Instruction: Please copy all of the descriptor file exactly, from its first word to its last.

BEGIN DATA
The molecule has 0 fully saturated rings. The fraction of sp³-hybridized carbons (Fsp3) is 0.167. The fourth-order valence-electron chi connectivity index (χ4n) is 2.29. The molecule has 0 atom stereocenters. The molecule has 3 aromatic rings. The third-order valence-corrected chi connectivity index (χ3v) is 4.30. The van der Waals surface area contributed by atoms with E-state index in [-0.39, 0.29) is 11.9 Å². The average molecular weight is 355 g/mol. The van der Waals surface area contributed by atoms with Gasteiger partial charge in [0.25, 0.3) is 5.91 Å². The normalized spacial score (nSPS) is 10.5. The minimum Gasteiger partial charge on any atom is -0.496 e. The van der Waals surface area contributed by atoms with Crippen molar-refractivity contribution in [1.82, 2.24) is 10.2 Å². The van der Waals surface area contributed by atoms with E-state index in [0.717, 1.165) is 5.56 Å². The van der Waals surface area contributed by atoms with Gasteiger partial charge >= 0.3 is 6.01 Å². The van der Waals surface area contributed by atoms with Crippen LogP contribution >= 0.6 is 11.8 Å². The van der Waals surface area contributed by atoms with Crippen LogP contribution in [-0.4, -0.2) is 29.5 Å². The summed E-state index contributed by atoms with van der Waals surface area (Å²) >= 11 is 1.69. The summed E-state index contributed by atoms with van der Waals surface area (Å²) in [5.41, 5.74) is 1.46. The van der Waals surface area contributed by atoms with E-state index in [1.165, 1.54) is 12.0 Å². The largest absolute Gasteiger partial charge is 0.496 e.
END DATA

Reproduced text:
The molecule has 0 fully saturated rings. The fraction of sp³-hybridized carbons (Fsp3) is 0.167. The fourth-order valence-electron chi connectivity index (χ4n) is 2.29. The molecule has 0 atom stereocenters. The molecule has 3 aromatic rings. The third-order valence-corrected chi connectivity index (χ3v) is 4.30. The van der Waals surface area contributed by atoms with E-state index in [-0.39, 0.29) is 11.9 Å². The average molecular weight is 355 g/mol. The van der Waals surface area contributed by atoms with Gasteiger partial charge in [0.25, 0.3) is 5.91 Å². The normalized spacial score (nSPS) is 10.5. The minimum Gasteiger partial charge on any atom is -0.496 e. The van der Waals surface area contributed by atoms with Crippen molar-refractivity contribution in [1.82, 2.24) is 10.2 Å². The van der Waals surface area contributed by atoms with E-state index in [0.717, 1.165) is 5.56 Å². The van der Waals surface area contributed by atoms with Gasteiger partial charge >= 0.3 is 6.01 Å². The van der Waals surface area contributed by atoms with Crippen LogP contribution >= 0.6 is 11.8 Å². The van der Waals surface area contributed by atoms with Crippen LogP contribution in [-0.4, -0.2) is 29.5 Å². The summed E-state index contributed by atoms with van der Waals surface area (Å²) >= 11 is 1.69. The summed E-state index contributed by atoms with van der Waals surface area (Å²) in [5.41, 5.74) is 1.46. The van der Waals surface area contributed by atoms with E-state index in [1.165, 1.54) is 12.0 Å². The largest absolute Gasteiger partial charge is 0.496 e.